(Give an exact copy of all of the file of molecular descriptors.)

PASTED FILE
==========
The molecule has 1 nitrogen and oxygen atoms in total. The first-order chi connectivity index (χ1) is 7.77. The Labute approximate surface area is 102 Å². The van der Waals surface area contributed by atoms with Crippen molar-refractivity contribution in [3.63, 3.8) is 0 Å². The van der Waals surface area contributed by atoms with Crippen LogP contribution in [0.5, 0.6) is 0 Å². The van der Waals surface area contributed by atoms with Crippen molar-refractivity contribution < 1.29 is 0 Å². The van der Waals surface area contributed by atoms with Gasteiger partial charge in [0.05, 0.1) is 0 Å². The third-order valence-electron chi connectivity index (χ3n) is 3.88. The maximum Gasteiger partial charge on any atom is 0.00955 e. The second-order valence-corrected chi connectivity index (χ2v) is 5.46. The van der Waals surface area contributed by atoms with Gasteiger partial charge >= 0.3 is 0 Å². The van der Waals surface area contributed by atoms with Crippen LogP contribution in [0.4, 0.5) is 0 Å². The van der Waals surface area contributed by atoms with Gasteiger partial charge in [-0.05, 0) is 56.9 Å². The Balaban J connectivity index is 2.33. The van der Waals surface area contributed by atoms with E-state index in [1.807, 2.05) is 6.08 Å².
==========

The molecule has 1 nitrogen and oxygen atoms in total. The first-order chi connectivity index (χ1) is 7.77. The Labute approximate surface area is 102 Å². The van der Waals surface area contributed by atoms with Crippen molar-refractivity contribution in [3.63, 3.8) is 0 Å². The van der Waals surface area contributed by atoms with Crippen LogP contribution in [0.5, 0.6) is 0 Å². The van der Waals surface area contributed by atoms with Crippen molar-refractivity contribution < 1.29 is 0 Å². The van der Waals surface area contributed by atoms with Gasteiger partial charge in [0.05, 0.1) is 0 Å². The third-order valence-electron chi connectivity index (χ3n) is 3.88. The maximum Gasteiger partial charge on any atom is 0.00955 e. The second-order valence-corrected chi connectivity index (χ2v) is 5.46. The van der Waals surface area contributed by atoms with Gasteiger partial charge >= 0.3 is 0 Å². The van der Waals surface area contributed by atoms with Crippen LogP contribution in [0.4, 0.5) is 0 Å². The van der Waals surface area contributed by atoms with Gasteiger partial charge in [-0.05, 0) is 56.9 Å². The Balaban J connectivity index is 2.33. The van der Waals surface area contributed by atoms with E-state index in [1.807, 2.05) is 6.08 Å².